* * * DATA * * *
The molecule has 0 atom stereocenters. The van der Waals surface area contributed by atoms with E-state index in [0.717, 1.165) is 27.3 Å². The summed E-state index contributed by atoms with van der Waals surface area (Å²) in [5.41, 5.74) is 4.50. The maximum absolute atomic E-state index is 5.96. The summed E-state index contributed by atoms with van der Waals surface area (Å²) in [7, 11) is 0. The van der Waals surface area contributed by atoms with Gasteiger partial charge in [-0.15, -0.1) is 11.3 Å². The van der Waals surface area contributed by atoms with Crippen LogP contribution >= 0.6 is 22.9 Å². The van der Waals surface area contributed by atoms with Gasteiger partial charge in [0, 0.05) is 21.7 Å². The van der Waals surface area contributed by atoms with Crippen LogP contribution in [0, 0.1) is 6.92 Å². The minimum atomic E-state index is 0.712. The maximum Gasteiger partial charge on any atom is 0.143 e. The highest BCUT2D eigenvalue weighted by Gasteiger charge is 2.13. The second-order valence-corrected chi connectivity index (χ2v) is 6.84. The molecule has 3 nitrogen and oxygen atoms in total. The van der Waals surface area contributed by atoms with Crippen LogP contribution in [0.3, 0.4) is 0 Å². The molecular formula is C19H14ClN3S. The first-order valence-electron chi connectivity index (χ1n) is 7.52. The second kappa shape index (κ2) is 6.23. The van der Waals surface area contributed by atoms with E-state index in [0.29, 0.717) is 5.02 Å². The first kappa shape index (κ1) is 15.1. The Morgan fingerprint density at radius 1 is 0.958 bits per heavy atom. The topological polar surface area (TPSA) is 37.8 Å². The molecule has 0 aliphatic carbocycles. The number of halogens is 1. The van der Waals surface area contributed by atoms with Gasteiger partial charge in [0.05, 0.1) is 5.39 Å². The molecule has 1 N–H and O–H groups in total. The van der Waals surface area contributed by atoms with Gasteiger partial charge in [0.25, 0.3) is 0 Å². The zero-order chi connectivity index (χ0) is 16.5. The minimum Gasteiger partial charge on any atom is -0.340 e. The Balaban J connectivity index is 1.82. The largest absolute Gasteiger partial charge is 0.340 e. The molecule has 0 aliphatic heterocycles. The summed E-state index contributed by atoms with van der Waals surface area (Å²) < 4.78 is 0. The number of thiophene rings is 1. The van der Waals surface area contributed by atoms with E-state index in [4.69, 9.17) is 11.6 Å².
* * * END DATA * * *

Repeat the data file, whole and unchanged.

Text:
The molecule has 0 atom stereocenters. The van der Waals surface area contributed by atoms with E-state index in [0.717, 1.165) is 27.3 Å². The summed E-state index contributed by atoms with van der Waals surface area (Å²) in [5.41, 5.74) is 4.50. The maximum absolute atomic E-state index is 5.96. The summed E-state index contributed by atoms with van der Waals surface area (Å²) in [7, 11) is 0. The van der Waals surface area contributed by atoms with Gasteiger partial charge in [-0.15, -0.1) is 11.3 Å². The van der Waals surface area contributed by atoms with Crippen LogP contribution >= 0.6 is 22.9 Å². The van der Waals surface area contributed by atoms with Gasteiger partial charge in [0, 0.05) is 21.7 Å². The van der Waals surface area contributed by atoms with Crippen LogP contribution in [0, 0.1) is 6.92 Å². The minimum atomic E-state index is 0.712. The maximum Gasteiger partial charge on any atom is 0.143 e. The highest BCUT2D eigenvalue weighted by Gasteiger charge is 2.13. The second-order valence-corrected chi connectivity index (χ2v) is 6.84. The molecule has 3 nitrogen and oxygen atoms in total. The van der Waals surface area contributed by atoms with Crippen LogP contribution in [0.3, 0.4) is 0 Å². The molecular formula is C19H14ClN3S. The first-order valence-electron chi connectivity index (χ1n) is 7.52. The second kappa shape index (κ2) is 6.23. The van der Waals surface area contributed by atoms with E-state index in [0.29, 0.717) is 5.02 Å². The first kappa shape index (κ1) is 15.1. The Morgan fingerprint density at radius 1 is 0.958 bits per heavy atom. The topological polar surface area (TPSA) is 37.8 Å². The molecule has 0 aliphatic carbocycles. The number of halogens is 1. The van der Waals surface area contributed by atoms with Gasteiger partial charge in [0.05, 0.1) is 5.39 Å². The molecule has 1 N–H and O–H groups in total. The van der Waals surface area contributed by atoms with Gasteiger partial charge in [0.25, 0.3) is 0 Å². The zero-order chi connectivity index (χ0) is 16.5. The minimum Gasteiger partial charge on any atom is -0.340 e. The Balaban J connectivity index is 1.82. The largest absolute Gasteiger partial charge is 0.340 e. The molecule has 0 aliphatic heterocycles. The summed E-state index contributed by atoms with van der Waals surface area (Å²) < 4.78 is 0. The number of thiophene rings is 1. The van der Waals surface area contributed by atoms with E-state index in [4.69, 9.17) is 11.6 Å².